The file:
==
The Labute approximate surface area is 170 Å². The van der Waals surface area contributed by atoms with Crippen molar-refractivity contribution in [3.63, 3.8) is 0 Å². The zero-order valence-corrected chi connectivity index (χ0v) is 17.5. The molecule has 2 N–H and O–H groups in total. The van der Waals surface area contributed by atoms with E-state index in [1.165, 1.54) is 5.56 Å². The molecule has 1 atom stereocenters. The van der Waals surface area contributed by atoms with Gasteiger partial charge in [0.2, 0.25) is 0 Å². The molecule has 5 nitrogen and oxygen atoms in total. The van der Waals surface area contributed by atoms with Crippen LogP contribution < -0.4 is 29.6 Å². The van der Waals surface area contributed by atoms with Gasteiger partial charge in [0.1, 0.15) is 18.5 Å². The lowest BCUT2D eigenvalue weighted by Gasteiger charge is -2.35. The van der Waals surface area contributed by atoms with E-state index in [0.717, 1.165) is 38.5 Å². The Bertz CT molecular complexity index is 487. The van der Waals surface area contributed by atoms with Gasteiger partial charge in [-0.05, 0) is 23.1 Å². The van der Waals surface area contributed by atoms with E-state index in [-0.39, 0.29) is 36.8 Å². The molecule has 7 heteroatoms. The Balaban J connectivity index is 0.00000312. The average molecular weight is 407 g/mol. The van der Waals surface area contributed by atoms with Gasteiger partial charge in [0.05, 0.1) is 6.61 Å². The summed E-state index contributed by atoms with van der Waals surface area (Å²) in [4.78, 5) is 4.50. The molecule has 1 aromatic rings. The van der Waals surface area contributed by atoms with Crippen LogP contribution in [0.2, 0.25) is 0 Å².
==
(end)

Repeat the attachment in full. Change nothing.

The Labute approximate surface area is 170 Å². The van der Waals surface area contributed by atoms with Crippen molar-refractivity contribution in [3.63, 3.8) is 0 Å². The zero-order valence-corrected chi connectivity index (χ0v) is 17.5. The molecule has 2 N–H and O–H groups in total. The van der Waals surface area contributed by atoms with E-state index in [1.165, 1.54) is 5.56 Å². The molecule has 1 atom stereocenters. The van der Waals surface area contributed by atoms with Gasteiger partial charge in [0.2, 0.25) is 0 Å². The molecule has 5 nitrogen and oxygen atoms in total. The van der Waals surface area contributed by atoms with Crippen LogP contribution < -0.4 is 29.6 Å². The van der Waals surface area contributed by atoms with Gasteiger partial charge in [0.1, 0.15) is 18.5 Å². The lowest BCUT2D eigenvalue weighted by Gasteiger charge is -2.35. The van der Waals surface area contributed by atoms with E-state index in [0.717, 1.165) is 38.5 Å². The Bertz CT molecular complexity index is 487. The van der Waals surface area contributed by atoms with Gasteiger partial charge in [-0.05, 0) is 23.1 Å². The van der Waals surface area contributed by atoms with E-state index in [-0.39, 0.29) is 36.8 Å². The molecule has 7 heteroatoms. The Balaban J connectivity index is 0.00000312. The average molecular weight is 407 g/mol. The van der Waals surface area contributed by atoms with Gasteiger partial charge in [0.05, 0.1) is 6.61 Å². The summed E-state index contributed by atoms with van der Waals surface area (Å²) in [4.78, 5) is 4.50. The molecule has 1 aromatic rings. The van der Waals surface area contributed by atoms with Crippen LogP contribution in [0.2, 0.25) is 0 Å².